Refining a Nordmøre-grid to minimise the incidental catch of cuttlefish and crabs in the Spencer Gulf prawn fishery
Noell, C., Broadhurst, M. and Kennelly, S., 2017. Refining a Nordmøre-grid to minimise the incidental catch of cuttlefish and crabs in the Spencer Gulf prawn fishery. Final Report to the FRDC (Project No. 2015/019), 35p.
The most common fishing method for catching prawns is ‘otter trawling’; a method used throughout more than 25 countries and one of the world’s least selective. Prawn trawlers also catch large quantities of unwanted organisms (bycatch), including charismatic species. Attempts at reducing ‘bycatch’ have involved restricting fishing across different areas or times to avoid problematic catches; using on-board handling techniques to minimise the mortality of released bycatches; and most commonly, retroactively fitting ‘bycatch reduction devices’ (BRDs) into trawls. The latter approach is particularly effective, with some BRDs reducing bycatches by up to 90% without affecting the targeted catches of prawns.
Bycatch reduction devices currently are mandated in nearly all of Australia’s prawn-trawl fisheries - one of the few exceptions being in Spencer Gulf, South Australia. This fishery involves 39 vessels and has ‘Marine Stewardship Certification’ in recognition of its effective management through a suite of regulations within the first (restricted fishing) and second (on-board handling) techniques above. Historically, these efforts have been sufficient to mitigate problematic bycatches that mostly just involved blue swimmer crabs (a key species targeted in other fisheries). Blue swimmer crabs often are caught in very large quantities by Spencer Gulf trawlers, but are quickly separated from the catch onboard and discarded with an assumed low associated mortality (<~16%). More recently, concerns have been raised about the incidental catches of the giant cuttlefish; a species listed as ‘near threatened’ by the International Union for Conservation of Nature, and one that occurs on trawl grounds during their annual spawning migration between March and May. Strategies are required to limit interactions between giant cuttlefish and trawlers.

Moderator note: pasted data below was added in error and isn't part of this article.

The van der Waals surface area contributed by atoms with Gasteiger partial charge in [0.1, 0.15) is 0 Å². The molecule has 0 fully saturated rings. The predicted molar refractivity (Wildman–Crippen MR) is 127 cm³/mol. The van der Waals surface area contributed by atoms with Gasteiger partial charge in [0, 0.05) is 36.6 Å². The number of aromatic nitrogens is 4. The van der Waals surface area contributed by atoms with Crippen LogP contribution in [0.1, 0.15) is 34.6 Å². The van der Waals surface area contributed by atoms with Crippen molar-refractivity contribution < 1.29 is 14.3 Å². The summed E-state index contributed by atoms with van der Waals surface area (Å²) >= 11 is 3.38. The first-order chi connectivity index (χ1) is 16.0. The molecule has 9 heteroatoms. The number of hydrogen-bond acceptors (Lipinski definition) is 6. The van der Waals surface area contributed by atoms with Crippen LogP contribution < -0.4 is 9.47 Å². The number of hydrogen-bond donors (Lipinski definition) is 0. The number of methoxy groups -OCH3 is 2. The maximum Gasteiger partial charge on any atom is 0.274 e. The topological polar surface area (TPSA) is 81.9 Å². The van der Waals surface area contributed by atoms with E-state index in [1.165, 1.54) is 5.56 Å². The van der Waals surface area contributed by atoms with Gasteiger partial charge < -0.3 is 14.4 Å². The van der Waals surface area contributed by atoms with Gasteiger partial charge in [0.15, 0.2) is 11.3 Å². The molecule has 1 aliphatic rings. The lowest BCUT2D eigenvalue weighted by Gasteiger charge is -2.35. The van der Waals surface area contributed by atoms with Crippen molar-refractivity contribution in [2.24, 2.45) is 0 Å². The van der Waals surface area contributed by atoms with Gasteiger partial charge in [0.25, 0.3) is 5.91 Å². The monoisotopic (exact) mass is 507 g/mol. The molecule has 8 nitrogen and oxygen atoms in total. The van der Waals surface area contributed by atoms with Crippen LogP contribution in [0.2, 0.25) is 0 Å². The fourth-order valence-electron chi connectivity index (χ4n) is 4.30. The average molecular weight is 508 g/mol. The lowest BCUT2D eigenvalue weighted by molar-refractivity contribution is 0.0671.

The aim of this project was to mitigate catches of both species via progressive refinements to a BRD (termed the Nordmøre-grid) originally tested and adopted in another Australian fishery (the Clarence River, NSW). The generic Nordmøre-grid comprised a rigid, inclined grid (~2 × 1 m) located in the end of the trawl designed to mechanically separate catches by allowing prawns to pass through and be retained, but larger animals to be directed up and out of an escape exit. The effects of varying grid bar spaces, escape-exit areas and guiding-panel lengths were investigated. Compared to a control (no BRD), maximum reductions (of up to 90%) in catches of giant cuttlefish and blue swimmer crabs were achieved by a Nordmøre-grid with 38-mm bar spaces, a very large escape exit (>1 m2), and a short (2.7 m) guiding panel. This configuration did not negatively affect catches of the targeted western king prawns, but rather improved their quality.
Assuming most giant cuttlefish and blue swimmer crabs survive escaping from Nordmøre-grids, we postulate the recommended configuration will alleviate concerns over impacts to cuttlefish stocks and, by saving millions of crabs, greatly contribute to the regional biomass of this species (available for capture by other fisheries). Work is now required to extend the results among fishers, and to encourage participation in ongoing technical adjustments.